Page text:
(the thing that lives over TCP).

If you want an 'application location service', fine. That's not what TCP
demuxes on, nor is it what ports indicate. Ports indicate protocols on
top of TCP.

 >>> That's distinct from HTTP, which is a protocol, in two ways.  One is
>>> that HTTP can be (and is) used for purposes other than providing
>>>  web pages for use by web browsers.
>> That's completely hidden from the use of the well-known HTTP port to
>>  indicate the HTTP protocol and web service, as per above, so that's
>> not relevant at this level.
> But port 80 does not (reliably) either indicate the HTTP protocol or the
> web service.

In 'well known ports' it does. I've already discussed that the real
meaning is an agreement that's private to the endpoints - either agreed
a-priori (well known) or indicated explicitly.

> Port number (host demultiplexing token), protocol, and service provided
> are largely orthogonal.  It's just that in practice, and by convention,
> we tend to associate them.

Where 'service' is ISO application, yes, they're different. It's not
practice or convention - it's part of the way well-known ports in TCP
are defined, and that's part of the protocol (pick what layer you want
to define that at - port within TCP, or service over a port -- both are
fixed by well-knowns).

>>> While the same HTTP instance can be used to provide both web pages
>>> and other kinds of data, to be used by web browsers and/or other
>>> kinds of clients, in practice it often makes sense to have different
>>> instances of HTTP do the different jobs.
>> That argues for a way to demux things inside HTTP based on "I'm doing
>>  DNS over HTTP" indicators.
> No it doesn't, because that would imply (for instance) that all apps
> need to define their own demuxing protocols to support different service
> instances.


> It would also imply that all application codes need to
> interface through a general purpose application-specific demuxer (rather
> than just listening to a specific port) so that multiple instances of
> the same application (using different codes) could each share a single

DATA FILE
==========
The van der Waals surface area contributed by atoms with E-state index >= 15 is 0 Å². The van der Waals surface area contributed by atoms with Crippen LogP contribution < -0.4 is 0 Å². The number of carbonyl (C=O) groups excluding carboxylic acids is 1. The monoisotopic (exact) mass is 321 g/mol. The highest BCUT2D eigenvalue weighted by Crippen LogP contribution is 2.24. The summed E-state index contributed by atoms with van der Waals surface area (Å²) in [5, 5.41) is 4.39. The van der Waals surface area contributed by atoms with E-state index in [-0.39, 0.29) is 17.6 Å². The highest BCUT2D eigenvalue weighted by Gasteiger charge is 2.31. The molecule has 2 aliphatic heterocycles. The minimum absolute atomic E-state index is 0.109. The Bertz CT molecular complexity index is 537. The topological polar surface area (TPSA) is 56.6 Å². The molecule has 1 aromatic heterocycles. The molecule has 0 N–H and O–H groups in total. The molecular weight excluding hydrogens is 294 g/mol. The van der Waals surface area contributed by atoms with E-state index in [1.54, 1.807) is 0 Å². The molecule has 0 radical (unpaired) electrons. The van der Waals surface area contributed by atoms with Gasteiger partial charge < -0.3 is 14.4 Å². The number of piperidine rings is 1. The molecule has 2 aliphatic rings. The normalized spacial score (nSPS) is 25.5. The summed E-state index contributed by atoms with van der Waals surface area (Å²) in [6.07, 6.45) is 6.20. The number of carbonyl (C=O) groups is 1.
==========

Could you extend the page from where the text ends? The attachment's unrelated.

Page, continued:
> port.


I see nothing wrong with either; in fact, I see both as being necessary
and appropriate, even if not currently used.

>> However, (incorrectly), some use a-priori knowledge of which HTTP
>> server is running which layered service to argue that they need
>> multiple HTTP servers. They DO NOT.
> As a practical matter, that is simply incorrect.  Try getting two
> different HTTP protocol engines (either from different vendors and/or
> built to serve different purposes) to run on the same port on the same
> host.

That's an implementation problem, partly due to the lack of demuxing
info in HTTP (although some servers do support this 'internally',
calling it virtual-hosting), and partly due to inter-vendor competition.

>>> The other difference between service name and protocol is that you
>>>  don't necessarily want to tie them together too closely because
>>> someday you might like to have a different (hopefully better)
>>> protocol provide the same service.
>> That's what version numbers inside protocols are for - demuxing
>> versions of a protocol.
> Disagree.  An in-band protocol version number isn't very useful unless
> the two protocols are similar enough that you can feasibly negotiate
> version from the same protocol engines. 

If you put the version number in the front of the stream/packet (like
you're supposed to), that's sufficiently similar, and you can redefine
the rest.

> For minor protocol changes this
> is fine, but for major protocol changes (or to migrate to a very
> different kind of protocol) you need a way of distinguishing between one
> protocol/version and another before you've chosen a particular protocol
> engine. 

You need to parse a packet to do this. Parse NFS and figure out what
version it is *then*.

> Ports are a good way of doing this on an occasional basis.

Ports are a hack for doing this at TCP because NFS didn't do it inside NFS.

>> It would be useful if the IETF and IEEE would a) require them, and b)
>>  use them
> In my experience, protocol version numbers are very rarely useful.
> Either the changes you want to make to a protocol are incremental (in
> which case other kinds of feature negotiation, such as capability lists,